SW So under one arm I spread a placebo and under the other arm I spread the antiperspirant, then I took the gauze with forceps, And very carefully placed them under each arm-01
Sig would then take the men -- gauze pads in their armpits -- into that stinking hot sweatbox, for about an hour… And after that? He need to remove the pads
SW When I went to retrieve the pads and take them out of there, it was quite unpleasant.
The gauze pads would be dripping with sweat… and Sig would carefully weigh the wet pads. The lighter they were… the less sweat… the better the antiperspirant. So this was gross for Sig ... but what about the prisoners? They were the ones being put into this sweltering room… did Sig have any qualms at this point?
WZ Were you like oh, should we be doing this?
SW Not at all, it seemed to me perfectly harmless, nobody seemed to be upset by it. I couldn’t see anything personally wrong with it
And to Sig, the prisoners seemed happy enough to do these experiments, because they were getting paid … not much… sometimes a couple of dollars for each test,,. But it was more than they could make doing other jobs at the prison. The money would go into what’s called their commissary accounts … and the prisoners could use it for better food or cigarettes.
SW I talked to them a lot about why they were doing what they did, and it was always for the money in their commissary accounts, They were content to do what they thought were things of low risk… see both I and the prisoners really believed that there was very little risk to what they were doing.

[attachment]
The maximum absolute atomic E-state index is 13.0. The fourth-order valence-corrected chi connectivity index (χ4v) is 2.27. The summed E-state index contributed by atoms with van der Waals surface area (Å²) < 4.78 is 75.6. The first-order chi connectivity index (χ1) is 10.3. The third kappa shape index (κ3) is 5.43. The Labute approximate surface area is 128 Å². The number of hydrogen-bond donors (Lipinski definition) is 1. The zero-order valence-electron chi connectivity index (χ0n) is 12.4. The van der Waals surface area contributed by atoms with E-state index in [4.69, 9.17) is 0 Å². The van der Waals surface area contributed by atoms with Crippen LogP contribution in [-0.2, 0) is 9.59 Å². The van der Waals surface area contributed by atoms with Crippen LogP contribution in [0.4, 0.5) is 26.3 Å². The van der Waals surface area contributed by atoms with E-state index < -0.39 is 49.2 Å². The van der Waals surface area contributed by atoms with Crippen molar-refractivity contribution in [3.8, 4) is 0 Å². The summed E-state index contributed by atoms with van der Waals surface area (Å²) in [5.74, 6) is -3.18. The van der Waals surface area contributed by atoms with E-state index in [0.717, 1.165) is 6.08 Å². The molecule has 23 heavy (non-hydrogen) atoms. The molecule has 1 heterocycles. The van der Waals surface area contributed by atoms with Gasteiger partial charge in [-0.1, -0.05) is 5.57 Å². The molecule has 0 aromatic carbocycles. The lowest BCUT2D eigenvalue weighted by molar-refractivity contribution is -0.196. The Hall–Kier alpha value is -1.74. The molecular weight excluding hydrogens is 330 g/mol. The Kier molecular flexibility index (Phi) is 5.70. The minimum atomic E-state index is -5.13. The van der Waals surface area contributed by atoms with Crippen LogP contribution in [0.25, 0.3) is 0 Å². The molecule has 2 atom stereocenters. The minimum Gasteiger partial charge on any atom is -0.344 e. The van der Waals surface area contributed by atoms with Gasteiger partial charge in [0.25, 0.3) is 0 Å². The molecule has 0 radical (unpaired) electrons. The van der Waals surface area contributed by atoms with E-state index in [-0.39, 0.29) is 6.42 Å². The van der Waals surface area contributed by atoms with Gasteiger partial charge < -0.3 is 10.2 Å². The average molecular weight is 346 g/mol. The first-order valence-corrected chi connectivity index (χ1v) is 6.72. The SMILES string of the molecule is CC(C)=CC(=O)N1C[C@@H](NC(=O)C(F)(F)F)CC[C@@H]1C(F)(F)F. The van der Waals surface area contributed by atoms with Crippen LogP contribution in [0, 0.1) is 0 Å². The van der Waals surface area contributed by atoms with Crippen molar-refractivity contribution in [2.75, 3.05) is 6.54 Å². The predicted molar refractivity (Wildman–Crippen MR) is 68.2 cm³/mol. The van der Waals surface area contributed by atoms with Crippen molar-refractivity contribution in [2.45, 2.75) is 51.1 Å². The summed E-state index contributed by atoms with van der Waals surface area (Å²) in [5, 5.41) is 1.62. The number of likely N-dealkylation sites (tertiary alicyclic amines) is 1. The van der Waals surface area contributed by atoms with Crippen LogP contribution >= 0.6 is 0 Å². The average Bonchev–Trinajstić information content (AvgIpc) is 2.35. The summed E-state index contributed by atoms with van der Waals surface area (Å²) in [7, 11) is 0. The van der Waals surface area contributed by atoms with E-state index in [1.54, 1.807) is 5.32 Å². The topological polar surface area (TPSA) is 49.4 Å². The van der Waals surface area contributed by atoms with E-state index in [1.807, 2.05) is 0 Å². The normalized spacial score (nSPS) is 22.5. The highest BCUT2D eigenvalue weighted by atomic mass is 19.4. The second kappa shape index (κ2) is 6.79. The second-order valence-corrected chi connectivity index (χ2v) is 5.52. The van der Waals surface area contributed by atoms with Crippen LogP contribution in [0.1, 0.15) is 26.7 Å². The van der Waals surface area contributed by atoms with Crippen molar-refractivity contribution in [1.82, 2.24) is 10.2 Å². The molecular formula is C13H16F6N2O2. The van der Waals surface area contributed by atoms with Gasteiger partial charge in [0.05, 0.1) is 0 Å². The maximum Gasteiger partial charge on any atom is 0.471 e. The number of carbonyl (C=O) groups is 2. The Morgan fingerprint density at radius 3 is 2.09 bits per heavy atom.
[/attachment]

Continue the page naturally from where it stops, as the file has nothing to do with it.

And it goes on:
So Sig wasn’t really questioning these experiments… and in some cases he really was doing useful science… like there were these tests to find a treatment for Athlete’s Foot … which was infecting a lot of soldiers in the Vietnam War at the time, And so, some prisoners who had Athlete’s Foot would come to the lab, take off their boots… and present their feet to Sig.
SW Oh my gosh that was horrible. It was scaly, and oozing and red... and I had to spread apart their toes. And then carefully pipette, which is like a big eye dropper, I had to pipette a couple of drops this thick yellow liquid between each of their toes.
WZ What was in the liquid?
SW Something that would kill athlete’s foot. And I only did it on one foot. And the other foot was allowed to ah ah..
SW Well.. It was left alone let’s just put it that way
WZ What were the prisoners saying? Was it uncomfortable for them?
SW They didn't seem to mind the liquid. They'd make fun of me as I’d spread their toes apart, that’s the other thing they’d say "Good job you have there" and some other choice comments.
Sig kinda got used to this weird day to day … But, as the summer went on, a few things happened that made Sig start to question what was going on.
The first thing was when a prisoner had a bad reaction to one of the products he was testing. And Sig remembers the day very well. He was minding his own business in the lab when this guy stormed in. And he was a massive guy, 240 pounds - a heavyweight champion … and before Sig knew it, the guy ...
Picks me up off the ground as if I were a toy. I’m terrified. Cos he’s furious. And holding me in the air, he says he’s going to throw me through the wall and kill me.
The prisoner is so angry. And then he tells Sig why.
SW He said my hairs falling out. And it was, it falling out in clumps, and it was due to the stuff I was putting in his hair. He was very upset about it.
This prisoner had a beautiful thick head of hair. That was, until he enrolled himself into an experiment for hair cream. Sig was stunned.
SW It seemed safe. The idea that someone’s hair would fall out never entered my mind. So that shocked me.
No one else seem shocked though… everyone around Sig just kind of shrugged it off. But Sig was then seeing other things that gave him pause … Like, there were these experiments known as patch tests. And to test different products … Sig would have prisoners take their shirts off and put the creams and liquids onto their backs. Then he’d stick a patch over the top of it, which he'd take off a few days later.